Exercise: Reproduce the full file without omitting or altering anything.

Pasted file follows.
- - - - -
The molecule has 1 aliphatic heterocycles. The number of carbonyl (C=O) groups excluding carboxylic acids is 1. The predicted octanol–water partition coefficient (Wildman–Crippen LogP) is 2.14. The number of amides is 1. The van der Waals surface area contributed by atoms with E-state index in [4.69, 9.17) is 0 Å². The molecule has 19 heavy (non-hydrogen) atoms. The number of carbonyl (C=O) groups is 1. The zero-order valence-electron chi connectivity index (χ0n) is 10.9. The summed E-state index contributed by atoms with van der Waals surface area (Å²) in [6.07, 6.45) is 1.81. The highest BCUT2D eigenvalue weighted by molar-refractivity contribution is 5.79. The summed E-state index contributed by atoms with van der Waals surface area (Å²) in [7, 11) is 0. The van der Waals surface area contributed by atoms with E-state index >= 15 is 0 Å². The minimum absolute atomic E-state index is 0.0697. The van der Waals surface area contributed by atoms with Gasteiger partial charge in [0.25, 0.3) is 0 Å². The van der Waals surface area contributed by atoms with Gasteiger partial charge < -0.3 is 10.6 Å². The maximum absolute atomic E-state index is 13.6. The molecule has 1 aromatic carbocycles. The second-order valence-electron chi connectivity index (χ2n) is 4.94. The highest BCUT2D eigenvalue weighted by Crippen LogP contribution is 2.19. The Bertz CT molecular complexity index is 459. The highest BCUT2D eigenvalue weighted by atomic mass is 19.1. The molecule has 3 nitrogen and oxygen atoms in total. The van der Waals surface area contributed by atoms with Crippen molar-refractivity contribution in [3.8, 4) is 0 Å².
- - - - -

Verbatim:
The molecule has 1 aliphatic heterocycles. The number of carbonyl (C=O) groups excluding carboxylic acids is 1. The predicted octanol–water partition coefficient (Wildman–Crippen LogP) is 2.14. The number of amides is 1. The van der Waals surface area contributed by atoms with E-state index in [4.69, 9.17) is 0 Å². The molecule has 19 heavy (non-hydrogen) atoms. The number of carbonyl (C=O) groups is 1. The zero-order valence-electron chi connectivity index (χ0n) is 10.9. The summed E-state index contributed by atoms with van der Waals surface area (Å²) in [6.07, 6.45) is 1.81. The highest BCUT2D eigenvalue weighted by molar-refractivity contribution is 5.79. The summed E-state index contributed by atoms with van der Waals surface area (Å²) in [7, 11) is 0. The van der Waals surface area contributed by atoms with E-state index >= 15 is 0 Å². The minimum absolute atomic E-state index is 0.0697. The van der Waals surface area contributed by atoms with Gasteiger partial charge in [0.25, 0.3) is 0 Å². The van der Waals surface area contributed by atoms with Gasteiger partial charge < -0.3 is 10.6 Å². The maximum absolute atomic E-state index is 13.6. The molecule has 1 aromatic carbocycles. The second-order valence-electron chi connectivity index (χ2n) is 4.94. The highest BCUT2D eigenvalue weighted by Crippen LogP contribution is 2.19. The Bertz CT molecular complexity index is 459. The highest BCUT2D eigenvalue weighted by atomic mass is 19.1. The molecule has 3 nitrogen and oxygen atoms in total. The van der Waals surface area contributed by atoms with Crippen molar-refractivity contribution in [3.8, 4) is 0 Å².